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The war’s impact on Ukraine’s IT industry: export revenue may be lower at about $7.2B

The Lviv IT Cluster presented the results of 2022 IT Research Resilience Survey: The War’s Impact on Ukraine’s IT Industry to reveal insights about critical changes in the country’s tech business activities since February 24. The report outlines the current state of the tech sector, explores how the country’s tech industry has changed since February 24, and above all, models scenarios for the future of vision.

The survey was fielded between May and June 2022. AIN.Capital publishes the most interesting insights.

The war’s impact on Ukraine’s IT specialists

  • With the main tech hubs being located in Kyiv, Lviv, Kharkiv, Dnipro and Odesa, there were around 285,000 people working in tech by the end of 2021. As of June 2022, there were 60,000 fewer workers in the IT industry, down to 228,000, a nearly 21% decrease from a year earlier.
  • A lot of specialists faced changes in their personal and professional lives due to the war:
    • every sixth respondent was separated from his or hers family;
    • 27% had to move and change the place of work;
    • 24% said their income decreased.

The war’s impact on Ukraine’s IT companies

  • According to IT Research Resilience, 85% of surveyed companies reported their organization’s business operations being recovered in May 2022, they managed to completely or almost completely continue business activities at the same level as before February 24.
  • In January-May 2022, the IT sector showed signs of stronger growth compared with the same period last year, according to the National Bank of Ukraine.
  • According to the research data, if the growth continues at a steady pace, then the industry’s export revenue may reach $8.5 billion by the end of 2022. If IT specialists who relocated lose tax residency of Ukraine, the estimated export revenue may be lower at about $7.5-7.2 billion.
  • But if approximately 10% of IT specialists cease to be tax residents of Ukraine, the estimated export revenue may be lower at about $7.4-7.8 billion.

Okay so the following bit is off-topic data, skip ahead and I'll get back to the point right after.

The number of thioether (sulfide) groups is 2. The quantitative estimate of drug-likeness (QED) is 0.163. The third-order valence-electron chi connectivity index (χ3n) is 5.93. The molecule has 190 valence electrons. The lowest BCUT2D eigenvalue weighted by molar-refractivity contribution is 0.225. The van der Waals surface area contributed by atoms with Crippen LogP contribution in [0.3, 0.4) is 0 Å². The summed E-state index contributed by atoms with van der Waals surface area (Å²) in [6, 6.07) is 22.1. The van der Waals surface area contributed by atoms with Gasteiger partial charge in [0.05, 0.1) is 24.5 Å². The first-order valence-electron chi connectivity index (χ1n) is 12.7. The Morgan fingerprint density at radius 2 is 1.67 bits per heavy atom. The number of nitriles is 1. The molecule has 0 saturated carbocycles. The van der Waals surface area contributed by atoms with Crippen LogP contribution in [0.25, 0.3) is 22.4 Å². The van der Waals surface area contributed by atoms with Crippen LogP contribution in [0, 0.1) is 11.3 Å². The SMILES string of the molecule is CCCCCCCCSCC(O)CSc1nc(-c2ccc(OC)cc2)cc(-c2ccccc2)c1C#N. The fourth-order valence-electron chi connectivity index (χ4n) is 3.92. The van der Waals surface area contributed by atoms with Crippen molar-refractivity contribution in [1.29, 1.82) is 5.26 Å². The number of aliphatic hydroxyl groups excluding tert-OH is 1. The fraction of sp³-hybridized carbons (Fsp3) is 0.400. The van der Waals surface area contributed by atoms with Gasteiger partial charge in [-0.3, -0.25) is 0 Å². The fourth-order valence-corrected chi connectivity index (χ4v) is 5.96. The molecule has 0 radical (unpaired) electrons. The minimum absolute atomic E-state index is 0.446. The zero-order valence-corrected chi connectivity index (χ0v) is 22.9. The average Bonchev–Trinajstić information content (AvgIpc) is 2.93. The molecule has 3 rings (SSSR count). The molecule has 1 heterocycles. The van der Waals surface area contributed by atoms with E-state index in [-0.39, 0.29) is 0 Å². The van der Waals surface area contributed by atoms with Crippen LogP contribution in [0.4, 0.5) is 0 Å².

• Despite the war, Ukrainian IT companies keep calm and continue working to keep its businesses sustainable. They are hiring, opening new offices, and increasing compensation level to their current workers.
  • However, 30% of the companies froze regular planned salary increases. More than 40% of companies note that demand for new specialists decreased. Also, a low level of interest in opening regional offices in Ukraine can be observed – the companies prefer to open new locations abroad, mainly in Poland.

Migratory attitudes

  • The survey presented respondents with three potential scenarios they might face  – Positive, Neutral and Negative – which were related to the development of events in Ukraine. The positive scenario related to European integration and liberalization of the economy revealed that there was a widespread attitude towards staying in Ukraine rather than moving abroad. Among respondents, four-fifths (78%) of IT specialists prefer to stay in Ukraine, while nearly 27,000 (12%) would try to migrate abroad, in this specific context of the positive scenario.
  • In the 2022 IT Research Resilience survey, 57% of respondents say they want to stay in Ukraine no matter what.
  • Ukrainian IT companies are actively donating to help Defense Forces win the war. So do IT specialists. Almost 15% of respondents claim they donate more than a quarter of the family budget.

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